If you’re going to do cooking, must-have items include:
- kitchen knives
- pots and pans
- can and bottle opener
- salad spinner
- cutting board
- baking sheets
- measuring cups & spoons
- mixing bowls
- vegetable peeler
- citrus reamer
- airtight plastic containers
With the exception of kitchen knives, which we’ll consider in the following section, you needn’t pay much for any of the above items. See our kitchenware guide for detailed buying advice.
Good Cooks Need Good Knives
Most kitchenware items cost surprisingly little. But even if have a tight budget everywhere else, never buy a cheap kitchen knife.
A high quality chef’s knife will make your time spent cooking far more pleasant. You should of your main kitchen knife as a lifetime investment. Just take it in for professional sharpening on a regular basis—for most home cooks, about every six to twelve months. The Victorinox Fibrox 8-inch chef’s knife offers workmanship comparable to restaurant grade knives costing triple the price.
You may also want to buy a utility knife set. These small knives don’t cost much, and you’ll use them all the time.
If you bake your own bread or buy it unsliced, you should also purchase a bread knife. Even inexpensive serrated blades cut beautifully, so don’t need to go premium—a cheap bread knife accomplishes its task perfectly and will last for years.
A few well-chosen kitchen appliances will open up all sorts of food preparation possibilities.
Just a little money spent here goes a long way. Many of the most useful kitchen appliances cost no more than an average restaurant meal. These include items like toasters, blenders, slow cookers, and immersion mixers. More expensive models of these appliances may look fancier but they rarely perform better or last longer.
Other appliances don’t come cheap, specifically:
- Instant Pots
- food processors
- bread machines
- rice cookers
- professional-grade blenders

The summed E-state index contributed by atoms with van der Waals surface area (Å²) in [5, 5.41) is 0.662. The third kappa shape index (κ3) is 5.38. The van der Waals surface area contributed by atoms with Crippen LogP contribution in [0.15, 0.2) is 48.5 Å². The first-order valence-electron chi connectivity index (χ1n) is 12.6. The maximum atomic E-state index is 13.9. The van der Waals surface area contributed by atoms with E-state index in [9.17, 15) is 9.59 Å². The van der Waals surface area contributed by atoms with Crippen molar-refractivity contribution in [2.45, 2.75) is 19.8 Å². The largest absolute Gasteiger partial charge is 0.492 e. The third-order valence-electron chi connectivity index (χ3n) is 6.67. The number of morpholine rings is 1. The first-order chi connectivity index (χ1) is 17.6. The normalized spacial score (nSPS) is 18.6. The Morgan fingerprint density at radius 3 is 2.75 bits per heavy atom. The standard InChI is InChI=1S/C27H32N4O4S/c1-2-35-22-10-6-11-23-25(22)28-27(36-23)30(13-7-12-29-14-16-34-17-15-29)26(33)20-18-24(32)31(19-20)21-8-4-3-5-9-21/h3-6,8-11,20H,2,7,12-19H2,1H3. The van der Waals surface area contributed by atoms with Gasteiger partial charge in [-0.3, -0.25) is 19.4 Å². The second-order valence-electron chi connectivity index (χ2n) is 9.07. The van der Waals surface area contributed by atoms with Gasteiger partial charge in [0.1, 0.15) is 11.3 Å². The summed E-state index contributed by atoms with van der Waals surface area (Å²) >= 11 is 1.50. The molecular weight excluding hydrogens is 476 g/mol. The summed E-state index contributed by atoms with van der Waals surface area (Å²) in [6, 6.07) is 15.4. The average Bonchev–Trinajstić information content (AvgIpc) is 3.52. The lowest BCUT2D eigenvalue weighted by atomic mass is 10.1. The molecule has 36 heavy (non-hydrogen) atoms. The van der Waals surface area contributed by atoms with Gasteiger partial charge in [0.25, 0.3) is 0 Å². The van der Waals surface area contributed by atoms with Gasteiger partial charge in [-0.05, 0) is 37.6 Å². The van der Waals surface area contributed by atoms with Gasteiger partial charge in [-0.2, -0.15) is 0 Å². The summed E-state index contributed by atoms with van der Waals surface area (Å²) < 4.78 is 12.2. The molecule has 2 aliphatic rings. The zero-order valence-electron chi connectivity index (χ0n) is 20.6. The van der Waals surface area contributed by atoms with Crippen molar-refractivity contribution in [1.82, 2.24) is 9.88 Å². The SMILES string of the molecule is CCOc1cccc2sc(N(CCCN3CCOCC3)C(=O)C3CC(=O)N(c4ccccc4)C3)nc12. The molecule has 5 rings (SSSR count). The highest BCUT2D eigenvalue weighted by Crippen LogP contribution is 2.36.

- microwave ovens
These appliances will expand your cooking options and, over the long-term, can even save you money. For instance, I prepare hummus and soup every week using my Instant Pot and my Blendtec blender. My Instant Pot and Blendtec enable me to save at least five dollars a week over buying commercially-made hummus and canned soup. This savings paid off the full price of these appliances in less than eighteen months.
See our Kitchenware Guide for buying advice on every important piece of kitchenware, including both must-have items and nice-to-have splurges.
You probably have more vegan dining possibilities than you realize. But that all depends, of course, on where you live. Some small towns have nothing but a lone Taco Bell as their one and only vegan-friendly restaurant. But most cities of any size have quite a few excellent vegan dining options.
Searching Google for “vegan food near me” offers the best way to find all your best dining options. You can use a vegan restaurant directories like HappyCow or VegGuide to discover your local options. That’s because Google has a thousand times more listings and reviews than any vegan-oriented restaurant directory.
Vegan-Friendly Restaurant Food
Some cuisines feature plenty of vegan dishes, while others offer virtually nothing. If you want to order reliably vegan food, Middle Eastern restaurants should top the list. Middle Eastern cooking rarely contains dairy or eggs, so as long as you avoid the meat you should have a vegan meal. You do need to watch out for tzatziki, a white sauce made with diced cucumber and yogurt.
You won’t find Ethiopian restaurants in every town (outside of Ethiopia!) but they serve fantastic vegan meals. Since dairy cattle and layer hens never became established in East African agriculture, Ethiopian food rarely features milk or egg products. Many Ethiopian restaurants garnish their entrees with sour cream so always request it left off.
Other Vegan-Friendly Cuisines
No cuisine offers a greater variety of vegetarian dishes than Indian food. Unfortunately milk products commonly appear in this cuisine, often in undetectable amounts. Luckily two of the most popular bean-based dishes—dal and chana masala—virtually never contain dairy products. Chapati flat bread and dosas provide two more delicious vegan options.